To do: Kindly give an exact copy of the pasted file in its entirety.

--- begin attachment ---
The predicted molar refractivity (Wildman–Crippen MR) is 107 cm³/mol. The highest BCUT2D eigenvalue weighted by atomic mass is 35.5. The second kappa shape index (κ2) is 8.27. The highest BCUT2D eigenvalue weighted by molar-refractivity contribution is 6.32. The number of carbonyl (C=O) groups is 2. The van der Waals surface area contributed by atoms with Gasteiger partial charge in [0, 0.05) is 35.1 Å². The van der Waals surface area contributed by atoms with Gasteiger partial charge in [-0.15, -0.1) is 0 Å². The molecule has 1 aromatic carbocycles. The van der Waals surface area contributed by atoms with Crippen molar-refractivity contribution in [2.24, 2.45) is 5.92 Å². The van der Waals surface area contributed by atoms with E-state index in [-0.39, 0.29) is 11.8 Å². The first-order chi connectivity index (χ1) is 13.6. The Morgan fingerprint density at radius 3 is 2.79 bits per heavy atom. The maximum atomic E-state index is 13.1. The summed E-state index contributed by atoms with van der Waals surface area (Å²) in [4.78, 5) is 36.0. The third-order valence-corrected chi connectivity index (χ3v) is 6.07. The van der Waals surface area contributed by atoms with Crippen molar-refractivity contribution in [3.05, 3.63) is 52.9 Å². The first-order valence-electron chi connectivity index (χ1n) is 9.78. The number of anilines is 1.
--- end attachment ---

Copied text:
The predicted molar refractivity (Wildman–Crippen MR) is 107 cm³/mol. The highest BCUT2D eigenvalue weighted by atomic mass is 35.5. The second kappa shape index (κ2) is 8.27. The highest BCUT2D eigenvalue weighted by molar-refractivity contribution is 6.32. The number of carbonyl (C=O) groups is 2. The van der Waals surface area contributed by atoms with Gasteiger partial charge in [0, 0.05) is 35.1 Å². The van der Waals surface area contributed by atoms with Gasteiger partial charge in [-0.15, -0.1) is 0 Å². The molecule has 1 aromatic carbocycles. The van der Waals surface area contributed by atoms with Crippen molar-refractivity contribution in [2.24, 2.45) is 5.92 Å². The van der Waals surface area contributed by atoms with E-state index in [-0.39, 0.29) is 11.8 Å². The first-order chi connectivity index (χ1) is 13.6. The Morgan fingerprint density at radius 3 is 2.79 bits per heavy atom. The maximum atomic E-state index is 13.1. The summed E-state index contributed by atoms with van der Waals surface area (Å²) in [4.78, 5) is 36.0. The third-order valence-corrected chi connectivity index (χ3v) is 6.07. The van der Waals surface area contributed by atoms with Crippen molar-refractivity contribution in [3.05, 3.63) is 52.9 Å². The first-order valence-electron chi connectivity index (χ1n) is 9.78. The number of anilines is 1.